Lost Highway Records
On her new release called West, Lucinda Williams opts for a slow groove of a record, with big time production value. To get there, she enlisted the talents of masterful knob turner Hal Willner (Lou Reed, Marianne Faithful, Bill Frisell) to help her shape the album. Willner’s production touches are all over West. A studio band featuring guest hot shots like Frisell (guitars), Tony Garnier (bass) and Jim Keltner (drums, percussion) joining regulars from Williams’ road band such as Doug Pettibone (guitars) and Rob Burger (keys) further fortifies the proceedings resulting in a longplayer which, precision wise, is about as perfect from the sonic standpoint as anything she has done. An album on which the songwriting and overall tone was dictated in large part by the recent death of Williams’ mother, the somberness of the 13-song affair can be lulling in ways both good and bad. Fans of Williams’ early, more rocking and blues tunes may find the lengthy stretches of unhurried sounds on the sprawling West a little too plodding. Myself a fan from way, way back, the record hits a point when you’re begging the players to put the pedal to the metal and let it rip. Equate it to something on the order of extended foreplay which can sometimes be great and other times just needs to get to the next step. Ironically, in the case of West, the “next step” finally arrives out at track seven with the explosive “Come On” which, F bomb and all, rocks like a mother and is all about you know what. From there it’s back into the slow play mode. Perhaps that makes West a bedroom record and quite frankly, there’s nothing wrong with that as long as the lights are low and ……… (Lost Highway Records c/o Universal Music Group, 54 Music Square East, Nashville, TN 37203)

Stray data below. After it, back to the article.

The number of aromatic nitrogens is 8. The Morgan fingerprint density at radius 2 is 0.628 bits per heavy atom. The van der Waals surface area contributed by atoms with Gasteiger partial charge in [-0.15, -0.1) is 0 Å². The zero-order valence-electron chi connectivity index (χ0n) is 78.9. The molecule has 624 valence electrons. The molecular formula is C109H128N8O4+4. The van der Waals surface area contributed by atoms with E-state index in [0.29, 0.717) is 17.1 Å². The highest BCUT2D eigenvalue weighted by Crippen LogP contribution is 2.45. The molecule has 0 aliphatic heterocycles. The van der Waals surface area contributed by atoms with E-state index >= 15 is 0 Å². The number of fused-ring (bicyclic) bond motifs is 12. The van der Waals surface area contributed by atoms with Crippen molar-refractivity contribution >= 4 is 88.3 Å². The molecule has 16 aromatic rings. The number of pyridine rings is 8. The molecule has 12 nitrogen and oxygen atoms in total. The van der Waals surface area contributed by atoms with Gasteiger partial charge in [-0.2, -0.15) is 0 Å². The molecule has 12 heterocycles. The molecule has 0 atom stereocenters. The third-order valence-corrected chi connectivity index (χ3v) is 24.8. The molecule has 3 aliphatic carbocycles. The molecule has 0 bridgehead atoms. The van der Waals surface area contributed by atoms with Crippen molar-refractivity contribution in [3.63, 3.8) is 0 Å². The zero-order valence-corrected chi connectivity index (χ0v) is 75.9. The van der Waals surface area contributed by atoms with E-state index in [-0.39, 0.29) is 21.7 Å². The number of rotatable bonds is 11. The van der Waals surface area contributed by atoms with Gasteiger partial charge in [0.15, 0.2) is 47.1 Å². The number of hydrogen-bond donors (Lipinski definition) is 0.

(Dan Ferguson is a free-lance music writer and host of The Boudin Barndance, broadcast Thursday nights from 6 – 9 pm on WRIU-FM 90.3. He lives in Peace Dale and can be reached at email@example.com.)<...